Tuesday, January 5, 2010

Michael Richey, 1917-2009

courtesy Billy Black

courtesy Billy Black

A life well lived and very rich indeed. I do not mourn the passing of Michael Richey, but rather wish to celebrate the life of a man who lived his life to the fullest with a great many significant achievements. Mike passed away on Tuesday, December 22, 2009, leaving a rich legacy for all sailors who aspire to adventure. A veteran seaman who saw action in WWII, Mike later followed his passion for navigation to became one of the founding members of the Royal Institute of Navigation. Mike was also the inheritor of Jester, Blondie Hasler's seminal junkrig conversion Folkboat which inaugurated the OSTAR transatlantic races, and it's his dogged participation in these races, all of them, after acquiring Jester from Blondie in 1964, which interests me. Mike was persuaded to buy Jester upon her return from the second Ostar and he and Jester participated in every one of these races until she was lost in the '88 race. A new cold molded Jester was created with the help of a trust organized by Nigel Rowe, and Michael continued to make these crossings. Over the years the race grew more and more competitive, with larger, faster, hugely funded racers quickly betraying the Corinthian( (dated),(nautical) An amateur yachtsman who sails his own yacht without a professional skipper ) origins of the event. Michael seems to have joined the race for reasons other than winning , seemingly it was the journey that mattered. He and Jester last participated in 2000, when a special dispensation was granted to allow the 26' boat to enter as the minimum length had been raised to 30'. In total Mike crossed the Atlantic single handed a whopping 28 times!, nine of which were Ostar's. One source reports: 'He confessed that coming in perfectly last became his objective, since it wasn’t so much the sailing that interested him, rather the navigating. He would often sail with centuries-old Portuguese, Phoenician, Chinese and Spanish navigational instruments borrowed from local maritime museums. ' Mike celebrated his July 5th birthday many times at sea, alone, surrounded by his books and good wine, including his 80th.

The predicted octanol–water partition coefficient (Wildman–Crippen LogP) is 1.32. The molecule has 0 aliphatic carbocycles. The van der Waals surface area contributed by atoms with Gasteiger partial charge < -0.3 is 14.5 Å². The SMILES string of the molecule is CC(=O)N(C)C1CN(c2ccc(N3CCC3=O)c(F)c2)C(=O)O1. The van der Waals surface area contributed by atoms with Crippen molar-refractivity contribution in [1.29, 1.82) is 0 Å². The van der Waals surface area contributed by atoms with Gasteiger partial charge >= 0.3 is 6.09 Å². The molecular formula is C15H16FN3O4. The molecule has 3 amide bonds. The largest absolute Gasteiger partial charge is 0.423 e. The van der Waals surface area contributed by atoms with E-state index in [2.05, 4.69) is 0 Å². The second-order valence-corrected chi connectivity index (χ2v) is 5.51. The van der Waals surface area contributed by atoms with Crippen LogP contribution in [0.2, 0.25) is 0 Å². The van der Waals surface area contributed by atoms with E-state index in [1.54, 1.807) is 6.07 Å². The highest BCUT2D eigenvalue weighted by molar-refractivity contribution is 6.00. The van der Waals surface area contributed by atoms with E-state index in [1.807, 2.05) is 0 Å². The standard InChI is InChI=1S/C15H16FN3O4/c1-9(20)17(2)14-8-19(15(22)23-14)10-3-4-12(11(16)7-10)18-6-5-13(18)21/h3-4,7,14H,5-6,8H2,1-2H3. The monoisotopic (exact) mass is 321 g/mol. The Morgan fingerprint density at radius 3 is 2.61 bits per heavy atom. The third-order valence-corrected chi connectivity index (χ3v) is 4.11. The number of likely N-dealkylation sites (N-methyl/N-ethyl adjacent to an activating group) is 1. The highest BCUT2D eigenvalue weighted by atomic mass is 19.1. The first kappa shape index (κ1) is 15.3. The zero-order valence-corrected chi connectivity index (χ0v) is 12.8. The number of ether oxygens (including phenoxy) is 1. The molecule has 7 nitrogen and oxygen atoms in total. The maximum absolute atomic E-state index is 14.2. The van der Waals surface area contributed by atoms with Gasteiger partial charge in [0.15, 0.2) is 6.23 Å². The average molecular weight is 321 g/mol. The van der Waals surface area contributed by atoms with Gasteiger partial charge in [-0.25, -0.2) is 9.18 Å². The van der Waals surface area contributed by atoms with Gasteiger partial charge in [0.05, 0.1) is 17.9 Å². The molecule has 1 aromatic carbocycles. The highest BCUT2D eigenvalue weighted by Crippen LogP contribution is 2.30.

Truly a man all can admire, and a life all can celebrate.

There is a great obituary here.
A lovely reminiscence here.
A timely tribute here.
And the Jester Challenge biography here.
Take a look at Mike's articles for the Jester Challenge page here.
There is also a very good article on Jester, and Michael, in WoodenBoat #113, by Sheila McCurdy.

1 comment:

uurchin said...

What a lovely piece of writing about a truly interesting a unique person. Made Michael Richey a real person to me. Thanks.